Q: Tim Maleeny came up with the following question: The PI is usually the one standing up for the underdog, the person who takes on the powerful and the corrupt on behalf of the little guy. Do you have any favorite targets (or people) at which you like to take aim through your characters?

A question I might have for Tim is does his wife know exactly what he’s been up to on a recent signing with me!

Seriously, I wouldn’t say that I always have an “agenda,” but I did have a bit of fun with the venture capital industry in Vulture Capital, and in Runoff, have written a sort of cautionary tale about electronic voting. But most of the time, it’s ex-girl friends and acquaintances who need to worry about having bits of themselves portrayed in books.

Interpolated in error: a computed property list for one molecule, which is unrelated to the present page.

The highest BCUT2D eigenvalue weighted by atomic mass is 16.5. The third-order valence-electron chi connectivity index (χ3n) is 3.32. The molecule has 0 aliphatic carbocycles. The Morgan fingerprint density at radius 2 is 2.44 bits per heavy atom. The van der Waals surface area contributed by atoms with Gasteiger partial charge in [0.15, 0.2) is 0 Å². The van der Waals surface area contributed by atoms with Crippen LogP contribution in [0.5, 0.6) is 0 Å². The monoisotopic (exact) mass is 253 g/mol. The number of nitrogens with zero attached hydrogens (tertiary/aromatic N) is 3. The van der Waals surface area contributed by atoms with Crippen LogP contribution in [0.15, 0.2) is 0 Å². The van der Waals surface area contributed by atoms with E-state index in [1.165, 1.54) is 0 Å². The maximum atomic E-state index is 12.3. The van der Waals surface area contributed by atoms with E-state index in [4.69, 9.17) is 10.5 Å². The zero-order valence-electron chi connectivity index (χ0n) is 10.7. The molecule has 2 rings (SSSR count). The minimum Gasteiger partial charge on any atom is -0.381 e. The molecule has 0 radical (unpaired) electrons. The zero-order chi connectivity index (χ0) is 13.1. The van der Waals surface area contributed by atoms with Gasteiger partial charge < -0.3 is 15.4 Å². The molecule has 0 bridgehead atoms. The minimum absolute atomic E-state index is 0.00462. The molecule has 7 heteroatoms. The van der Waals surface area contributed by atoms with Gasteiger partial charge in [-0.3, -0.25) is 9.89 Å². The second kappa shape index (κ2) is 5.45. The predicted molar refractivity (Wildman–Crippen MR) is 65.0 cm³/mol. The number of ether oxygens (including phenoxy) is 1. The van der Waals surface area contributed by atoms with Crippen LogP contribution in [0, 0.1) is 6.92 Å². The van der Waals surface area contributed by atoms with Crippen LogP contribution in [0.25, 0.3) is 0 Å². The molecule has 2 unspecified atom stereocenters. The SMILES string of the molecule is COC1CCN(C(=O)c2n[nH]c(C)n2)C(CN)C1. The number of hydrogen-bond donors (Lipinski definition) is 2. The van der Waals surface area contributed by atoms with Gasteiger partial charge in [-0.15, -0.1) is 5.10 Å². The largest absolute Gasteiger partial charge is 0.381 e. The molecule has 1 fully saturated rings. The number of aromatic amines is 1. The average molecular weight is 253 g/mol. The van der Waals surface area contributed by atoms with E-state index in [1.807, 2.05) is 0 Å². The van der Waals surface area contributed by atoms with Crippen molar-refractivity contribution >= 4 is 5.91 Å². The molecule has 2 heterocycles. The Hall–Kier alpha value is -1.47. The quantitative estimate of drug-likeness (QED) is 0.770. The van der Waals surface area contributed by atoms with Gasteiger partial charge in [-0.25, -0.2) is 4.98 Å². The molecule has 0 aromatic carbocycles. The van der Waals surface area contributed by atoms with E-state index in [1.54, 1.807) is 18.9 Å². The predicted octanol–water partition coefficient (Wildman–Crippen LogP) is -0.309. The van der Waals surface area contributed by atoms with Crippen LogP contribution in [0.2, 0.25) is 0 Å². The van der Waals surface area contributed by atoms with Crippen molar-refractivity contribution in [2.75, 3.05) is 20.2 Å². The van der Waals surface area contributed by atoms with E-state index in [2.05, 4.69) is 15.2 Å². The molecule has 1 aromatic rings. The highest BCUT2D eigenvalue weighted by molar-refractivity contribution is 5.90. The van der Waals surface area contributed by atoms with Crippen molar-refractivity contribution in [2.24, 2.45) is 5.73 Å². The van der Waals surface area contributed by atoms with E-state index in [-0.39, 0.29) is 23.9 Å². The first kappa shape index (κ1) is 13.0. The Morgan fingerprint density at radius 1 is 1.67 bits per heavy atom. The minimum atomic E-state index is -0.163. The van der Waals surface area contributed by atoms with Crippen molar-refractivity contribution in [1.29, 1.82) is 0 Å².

Q: What questions should we ask every PI writer we interview and what is your answer?

Q: If your PI and Sam Spade were having a drink at a bar, what would they talk about?
A: Spade would ask Riordan how he managed to turn his (Spade’s) apartment into such a dump.

For more info about this author visit:

Prodigal Sons: Thomas Black (by Earl Emerson)

I was planning to ask Earl Emerson if we'd be seeing Thomas Black again (last seen in 1998's Catfish Cafe). I visited his site and discovered this good news:

"Next up after PRIMAL THREAT is my first Thomas Black in ten years. I'm working on that now and we expect it to be published in early 2009, also with Ballantine."

Monday, December 17, 2007

Weekly Wisecrack

I looked like an ad for Banana Republic. Maybe Banana Republic would give me a job. They could put my picture in their little catalog and under it they could say: Elvis Cole famous detective outfitted for his latest adventure in rugged inner-city climes! Did Banana Republic sell shoulder holsters?

- Elvis Cole in Stalking the Angel by Robert Crais.